On Monday, the Consumer Financial Protection Bureau, Board of Governors of the Federal Reserve System, and Office of the Comptroller Currency announced that they were raising the threshold of loans exempt from special appraisal requirements for higher-priced mortgage loans (HPML). According to the CFPB, a loan is an HPML if it is secured by a consumer’s principal dwelling.
According to the notice, the threshold is increasing to $26,000 from $25,500. This will be effective on January 1, 2018 and is based on the annual percentage increase in the Consumer Price Index for Urban Wage Earners and Clerical Workers as of June 1, 2017.
This announcement updates requirements first passed by the Dodd-Frank Wall Street Reform and Consumer Protection Act of 2010, which added special appraisal requirements for higher-priced mortgage loans. This included a requirement of a written appraisal based on a physical visit to the home interior.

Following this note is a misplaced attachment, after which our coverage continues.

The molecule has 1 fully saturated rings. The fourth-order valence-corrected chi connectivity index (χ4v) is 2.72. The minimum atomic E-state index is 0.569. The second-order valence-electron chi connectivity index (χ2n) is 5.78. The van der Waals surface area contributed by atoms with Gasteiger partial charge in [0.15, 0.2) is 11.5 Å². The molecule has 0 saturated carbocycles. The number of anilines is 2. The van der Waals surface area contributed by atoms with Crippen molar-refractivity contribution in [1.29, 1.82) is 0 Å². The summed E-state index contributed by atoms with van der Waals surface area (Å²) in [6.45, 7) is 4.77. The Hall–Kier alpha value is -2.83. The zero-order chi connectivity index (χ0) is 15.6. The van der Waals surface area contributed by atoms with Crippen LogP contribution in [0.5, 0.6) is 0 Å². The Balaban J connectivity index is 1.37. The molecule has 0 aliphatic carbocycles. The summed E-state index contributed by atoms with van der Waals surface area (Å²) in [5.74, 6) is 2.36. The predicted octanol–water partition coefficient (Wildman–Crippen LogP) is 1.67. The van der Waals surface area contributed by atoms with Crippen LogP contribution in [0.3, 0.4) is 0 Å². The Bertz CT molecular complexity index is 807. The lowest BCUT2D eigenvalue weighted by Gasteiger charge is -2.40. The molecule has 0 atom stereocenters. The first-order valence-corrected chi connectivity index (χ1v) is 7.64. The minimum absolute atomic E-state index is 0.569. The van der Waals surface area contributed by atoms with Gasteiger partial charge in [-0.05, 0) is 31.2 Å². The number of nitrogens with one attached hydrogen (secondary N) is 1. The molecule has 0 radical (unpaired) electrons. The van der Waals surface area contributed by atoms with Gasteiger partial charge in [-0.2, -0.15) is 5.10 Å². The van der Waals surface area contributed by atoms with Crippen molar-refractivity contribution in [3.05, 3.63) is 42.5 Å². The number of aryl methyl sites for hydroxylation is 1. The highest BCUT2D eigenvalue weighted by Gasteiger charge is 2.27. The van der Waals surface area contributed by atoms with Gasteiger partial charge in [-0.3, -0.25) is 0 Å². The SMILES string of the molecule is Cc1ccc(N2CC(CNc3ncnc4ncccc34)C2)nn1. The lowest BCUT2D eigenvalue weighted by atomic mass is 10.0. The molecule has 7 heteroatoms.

To read more about recent updates to the appraisal industry, don’t miss MReport’s November feature Appraising the Appraisal. Penned by Mercury Network’s Jennifer Miller, this article explores how data and analytics are changing how appraisals are done. “Improved valuation modeling is a key area where you can focus by using data and analytics to drive information and decision making. Mortgage lenders now have new, readily available data at their fingertips that can help mitigate common appraisal issues,” says Miller.
To learn more about this rule change, click here.